There’s no doubt Telstra have succeeded in Second Life – their traffic is considered one of the best for a corporate presence. They’ve been responsive to feedback and have had the resources to implement changes where needed. Whether they’ve succeeded in engaging the wider Second Life community is something to be judged by you. If you’re a regular Pond frequenter, what is it that keeps you coming back?

The Telstra Experience Centre in Second Life

You may or may not be aware, but early to mid March marks two significant Australian anniversaries in Second Life: a year since the Telstra BigPond and ABC presences in Second Life launched.

We’ll be writing more on both in coming days, but today I stumbled across another Telstra presence in Second Life. Two islands, Telstra Experience and Telstra Innovation aren’t part of the BigPond islands but they do come up in Second Life’s search functionality.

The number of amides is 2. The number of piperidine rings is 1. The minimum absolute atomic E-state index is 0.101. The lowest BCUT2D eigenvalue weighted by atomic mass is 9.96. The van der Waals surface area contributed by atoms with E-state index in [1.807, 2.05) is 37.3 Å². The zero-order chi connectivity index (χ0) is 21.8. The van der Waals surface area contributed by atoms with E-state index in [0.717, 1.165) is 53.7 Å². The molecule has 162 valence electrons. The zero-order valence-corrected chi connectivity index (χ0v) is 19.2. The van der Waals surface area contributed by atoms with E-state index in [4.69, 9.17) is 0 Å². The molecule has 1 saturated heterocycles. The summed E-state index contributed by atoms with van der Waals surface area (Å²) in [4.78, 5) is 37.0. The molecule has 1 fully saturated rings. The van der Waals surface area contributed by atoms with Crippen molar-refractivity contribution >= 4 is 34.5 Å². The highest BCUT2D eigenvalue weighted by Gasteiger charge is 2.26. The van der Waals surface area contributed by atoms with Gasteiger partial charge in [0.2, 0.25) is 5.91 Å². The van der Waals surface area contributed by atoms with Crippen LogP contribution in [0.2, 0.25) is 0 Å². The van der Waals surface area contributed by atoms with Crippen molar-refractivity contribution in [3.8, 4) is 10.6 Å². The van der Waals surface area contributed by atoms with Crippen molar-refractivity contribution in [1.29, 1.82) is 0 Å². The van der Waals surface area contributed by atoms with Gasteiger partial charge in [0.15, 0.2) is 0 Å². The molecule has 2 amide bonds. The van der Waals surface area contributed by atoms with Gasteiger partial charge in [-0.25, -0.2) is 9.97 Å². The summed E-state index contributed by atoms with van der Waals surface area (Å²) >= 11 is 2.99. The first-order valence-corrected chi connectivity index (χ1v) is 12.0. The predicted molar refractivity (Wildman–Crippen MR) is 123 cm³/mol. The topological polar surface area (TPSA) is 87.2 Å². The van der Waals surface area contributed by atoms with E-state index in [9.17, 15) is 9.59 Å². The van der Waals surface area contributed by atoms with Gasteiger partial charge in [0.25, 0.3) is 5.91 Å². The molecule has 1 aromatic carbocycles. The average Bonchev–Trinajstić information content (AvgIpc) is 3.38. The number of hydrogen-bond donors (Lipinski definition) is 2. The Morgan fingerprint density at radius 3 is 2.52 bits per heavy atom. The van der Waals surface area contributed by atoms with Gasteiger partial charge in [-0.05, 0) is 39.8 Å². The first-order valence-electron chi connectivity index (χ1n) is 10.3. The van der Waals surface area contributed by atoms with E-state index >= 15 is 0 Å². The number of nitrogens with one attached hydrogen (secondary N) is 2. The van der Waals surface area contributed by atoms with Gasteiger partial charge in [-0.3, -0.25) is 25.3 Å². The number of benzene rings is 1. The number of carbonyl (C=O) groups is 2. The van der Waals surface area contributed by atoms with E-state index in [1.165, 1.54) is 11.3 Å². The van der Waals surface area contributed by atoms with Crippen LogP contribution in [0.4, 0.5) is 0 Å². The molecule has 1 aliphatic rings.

The Innovation island isn’t publicly accessible but I had a wander around the Experience island, and as the notecard offered on arrival says, it’s a replica of real-llfe Telstra Experience centres, one of which is nearing completion in George St Sydney. It’s very much an enterprise and government focus versus the BigPond end-user focus of the larger presence.


Because the build is a replica of a real-world one, it’s far from an immersive, creative experience, with standard corporate office-space containing multiple video viewing areas. My guess is it’s also being used as a prototyping tool for the real-life builds in Sydney and Melbourne. There’s nothing wrong with any of that and it does demonstrate the growing awareness by the corporate world of the utility of virtual worlds in non-consumer, non-brand awareness applications. I doubt we’ll see the islands launched with much fanfare, if at all. And that’s the way it should be.


The full text of the in-world notecard: